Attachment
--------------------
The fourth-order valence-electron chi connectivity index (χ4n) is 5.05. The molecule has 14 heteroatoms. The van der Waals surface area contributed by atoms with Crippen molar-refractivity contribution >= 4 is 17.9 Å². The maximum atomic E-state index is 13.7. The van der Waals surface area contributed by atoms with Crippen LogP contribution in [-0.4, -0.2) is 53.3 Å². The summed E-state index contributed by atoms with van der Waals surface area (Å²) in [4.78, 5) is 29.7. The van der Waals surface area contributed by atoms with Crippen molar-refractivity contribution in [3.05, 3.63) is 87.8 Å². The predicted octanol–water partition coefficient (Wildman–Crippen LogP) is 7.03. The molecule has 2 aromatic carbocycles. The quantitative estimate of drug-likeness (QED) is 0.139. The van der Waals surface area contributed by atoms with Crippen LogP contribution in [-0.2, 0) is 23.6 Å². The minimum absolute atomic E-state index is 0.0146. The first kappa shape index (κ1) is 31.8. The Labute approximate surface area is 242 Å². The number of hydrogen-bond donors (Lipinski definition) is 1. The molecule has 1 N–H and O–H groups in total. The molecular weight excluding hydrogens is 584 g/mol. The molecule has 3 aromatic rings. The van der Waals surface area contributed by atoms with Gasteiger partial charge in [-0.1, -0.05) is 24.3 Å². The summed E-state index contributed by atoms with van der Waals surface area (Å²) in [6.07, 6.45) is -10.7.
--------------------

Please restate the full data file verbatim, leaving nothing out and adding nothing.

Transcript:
The fourth-order valence-electron chi connectivity index (χ4n) is 5.05. The molecule has 14 heteroatoms. The van der Waals surface area contributed by atoms with Crippen molar-refractivity contribution >= 4 is 17.9 Å². The maximum atomic E-state index is 13.7. The van der Waals surface area contributed by atoms with Crippen LogP contribution in [-0.4, -0.2) is 53.3 Å². The summed E-state index contributed by atoms with van der Waals surface area (Å²) in [4.78, 5) is 29.7. The van der Waals surface area contributed by atoms with Crippen molar-refractivity contribution in [3.05, 3.63) is 87.8 Å². The predicted octanol–water partition coefficient (Wildman–Crippen LogP) is 7.03. The molecule has 2 aromatic carbocycles. The quantitative estimate of drug-likeness (QED) is 0.139. The van der Waals surface area contributed by atoms with Crippen LogP contribution in [-0.2, 0) is 23.6 Å². The minimum absolute atomic E-state index is 0.0146. The first kappa shape index (κ1) is 31.8. The Labute approximate surface area is 242 Å². The number of hydrogen-bond donors (Lipinski definition) is 1. The molecule has 1 N–H and O–H groups in total. The molecular weight excluding hydrogens is 584 g/mol. The molecule has 3 aromatic rings. The van der Waals surface area contributed by atoms with Gasteiger partial charge in [-0.1, -0.05) is 24.3 Å². The summed E-state index contributed by atoms with van der Waals surface area (Å²) in [6.07, 6.45) is -10.7.